The golden cliffs and waterfront villages of medieval stone that can be found along the Dordogne River are nothing short of enchanting. On the river itself, you might also see traditional gabarres (barges) with tourists on them that were primarily used to transport salt and barrels of wine downstream in the 19th century. On our Dordogne River Walk trip, you can explore these well-marked riverside paths, traditional Perigourdine markets and the stunning La Roque-Gageac, perched above the Dordogne. If you’d like to discover this charming region on two wheels, our Dordogne Valley and villages cycling trip takes you along the banks of the Dordogne and Vézère river, through ancient woodlands and past quaint farmsteads. After visiting Montignac, a beautiful village on the Vézère River, we’d recommend exploring the Grotte de Lascaux, France’s most famous prehistoric cave paintings, known as “the mother of all caves”. Discovered by accident by a group of teenage boys in the 1940s, Lascaux’s fantastic trove of rock art is ranked as the number one prehistoric site in Europe to visit.

Lake Chiemsee, Bavaria

The shimmering Lake Chiemsee is Bavaria’s largest lake. Formed like many other pre-alpine lakes at the end of the last ice age from a hollow carved out by a glacier, known as a Zungenbecken, Lake Chiemsee remains a popular retreat for Munich residents and foreign visitors alike. Known as the “Bavarian Sea” thanks to its large surface area of 80 sq km, it also has tides like the sea, and is said to have originated from the primaeval Thetis Sea, a body of water from the Mesozoic area that once covered half of Europe.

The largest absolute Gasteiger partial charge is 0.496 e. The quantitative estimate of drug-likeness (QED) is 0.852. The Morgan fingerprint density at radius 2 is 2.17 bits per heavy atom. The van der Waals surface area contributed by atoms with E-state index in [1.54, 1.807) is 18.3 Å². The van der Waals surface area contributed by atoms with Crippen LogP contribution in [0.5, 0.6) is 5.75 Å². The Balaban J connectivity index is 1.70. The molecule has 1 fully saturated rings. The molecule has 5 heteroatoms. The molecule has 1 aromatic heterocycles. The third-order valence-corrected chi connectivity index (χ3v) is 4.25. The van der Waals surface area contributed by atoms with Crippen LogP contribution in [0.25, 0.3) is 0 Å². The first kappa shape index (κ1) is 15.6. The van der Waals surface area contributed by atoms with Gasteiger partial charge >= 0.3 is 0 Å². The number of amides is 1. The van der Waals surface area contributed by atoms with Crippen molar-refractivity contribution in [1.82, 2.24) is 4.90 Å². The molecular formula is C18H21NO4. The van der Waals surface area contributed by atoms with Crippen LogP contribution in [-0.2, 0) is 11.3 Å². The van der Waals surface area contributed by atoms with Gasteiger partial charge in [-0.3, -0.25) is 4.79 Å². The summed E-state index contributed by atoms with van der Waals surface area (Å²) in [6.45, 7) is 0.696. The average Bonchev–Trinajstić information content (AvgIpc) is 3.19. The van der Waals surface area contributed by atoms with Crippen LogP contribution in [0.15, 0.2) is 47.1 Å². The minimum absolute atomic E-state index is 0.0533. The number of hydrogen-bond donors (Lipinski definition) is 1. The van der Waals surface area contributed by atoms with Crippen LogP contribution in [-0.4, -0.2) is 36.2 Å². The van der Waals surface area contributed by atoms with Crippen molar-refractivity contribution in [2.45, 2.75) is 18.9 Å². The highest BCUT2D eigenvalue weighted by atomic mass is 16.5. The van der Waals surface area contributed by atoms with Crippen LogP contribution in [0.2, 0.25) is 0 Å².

One of the reasons why people flock to Lake Chiemsee, aside from swimming and hiring a boat to glide through its crystal-clear waters, is to see the three islands situated on the western side of the lake, Herreninsel, Fraueninsel and Krautinsel. The most popular island is Herreninsel, thanks to the spectacular Schloss (palace) Herrenchiemsee built by King Ludwig II in 1873. Said to be modelled on Versailles, the decadent Herrenchiemsee palace was built as a homage and “temple of fame” for King Louis XIV of France, whom the Bavarian king admired. Even though 50 rooms of the palace remain unfinished, the grandeur of the magnificent state staircase, state bedroom and the intricate Great Hall of Mirrors, look as if they were plucked right from the pages of a fairy tale. See this enchanting palace, formal gardens and fountains for yourself on our Cycling Bavaria’s Lake Chiemsee trip.

On this single-centre self-guided cycling holiday, you’ll get the opportunity to visit typical Bavarian villages and explore alpine foothills trails that surround the lake. With boat tours to both Harreninsel and Fraueninsel, you’ll also enjoy exploring Ludwig’s Schloss Herrenchiemsee and a 1,200-year-old Frauenwörth Monastery on Fraueninsel island that’s still in use today. If all the walking has made you peckish, the monastery also makes its very own gingerbread and marzipan!

The Lakes of Killarney, Ireland